Curiosity Begets More Curiosity Begets Clarity

Over the next week my system continued to study hidden resonances of should energy that were coming up from within and which were also coming from various people around me. I was able to see with increased clarity that others’ expectations and should belief structures were exactly that – theirs. Being able to make that distinction gave others permission to be them, and me to be me, leaving me without dissonance or push/pull energy.

 

Noticing, Naming, Navigating

I’m not sure if the energy of shoulds will ever fully dissipate. Our culture feeds on expectations, obligations, and should-type energy and our families of origin often reinforce them, passing them on to us. We can stop the cycle, but it takes willingness to be mindful about our experiences and then inquire into them.

Freedom comes as we are able to notice the beliefs that bind us, name how they’re in place, and then navigate their release. But we can’t do any of this if we aren’t willing to look at what motivates/restrains us, or what is underneath the cognitive dissonance and anxious discomfort so many of us feel throughout our lives that are tied to should energy and belief structures.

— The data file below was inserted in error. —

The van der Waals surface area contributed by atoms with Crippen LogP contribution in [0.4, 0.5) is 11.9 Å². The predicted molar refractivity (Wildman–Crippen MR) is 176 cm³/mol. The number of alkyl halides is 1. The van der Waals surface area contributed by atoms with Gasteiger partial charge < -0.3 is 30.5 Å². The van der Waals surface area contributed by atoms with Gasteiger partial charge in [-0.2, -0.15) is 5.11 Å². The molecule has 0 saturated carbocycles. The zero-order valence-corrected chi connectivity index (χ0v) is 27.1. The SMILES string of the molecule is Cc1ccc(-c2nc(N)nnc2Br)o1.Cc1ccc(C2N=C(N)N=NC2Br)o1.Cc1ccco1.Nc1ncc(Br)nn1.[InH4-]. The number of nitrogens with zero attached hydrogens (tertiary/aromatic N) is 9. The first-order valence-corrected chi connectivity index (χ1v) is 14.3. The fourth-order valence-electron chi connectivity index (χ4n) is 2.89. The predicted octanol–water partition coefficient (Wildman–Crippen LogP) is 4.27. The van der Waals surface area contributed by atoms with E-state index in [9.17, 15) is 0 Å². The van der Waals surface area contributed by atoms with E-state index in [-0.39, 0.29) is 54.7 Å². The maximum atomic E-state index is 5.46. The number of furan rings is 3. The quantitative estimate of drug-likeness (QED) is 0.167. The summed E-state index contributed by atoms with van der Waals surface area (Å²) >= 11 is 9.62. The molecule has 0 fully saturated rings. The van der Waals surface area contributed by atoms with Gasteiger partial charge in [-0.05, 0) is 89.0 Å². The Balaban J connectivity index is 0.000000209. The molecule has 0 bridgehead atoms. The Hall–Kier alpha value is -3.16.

For me, just asking myself “Are there are hidden shoulds here?” started to increase my awareness as to their existence. I also found it useful to ask about should energy coming from others, and then the should energy in me that showed up in response. “What should energy is X person coming from? How am I responding to that? Does it bring up my own shoulds? Do either of us need to be different than we are?”

Keep asking questions, keep being curious, keep noticing and keep naming. The clarity will come as a natural byproduct to that, as will a shift in your relationship with your experiences, yourself, and your world.

To read more about Lisa Meuser, click here.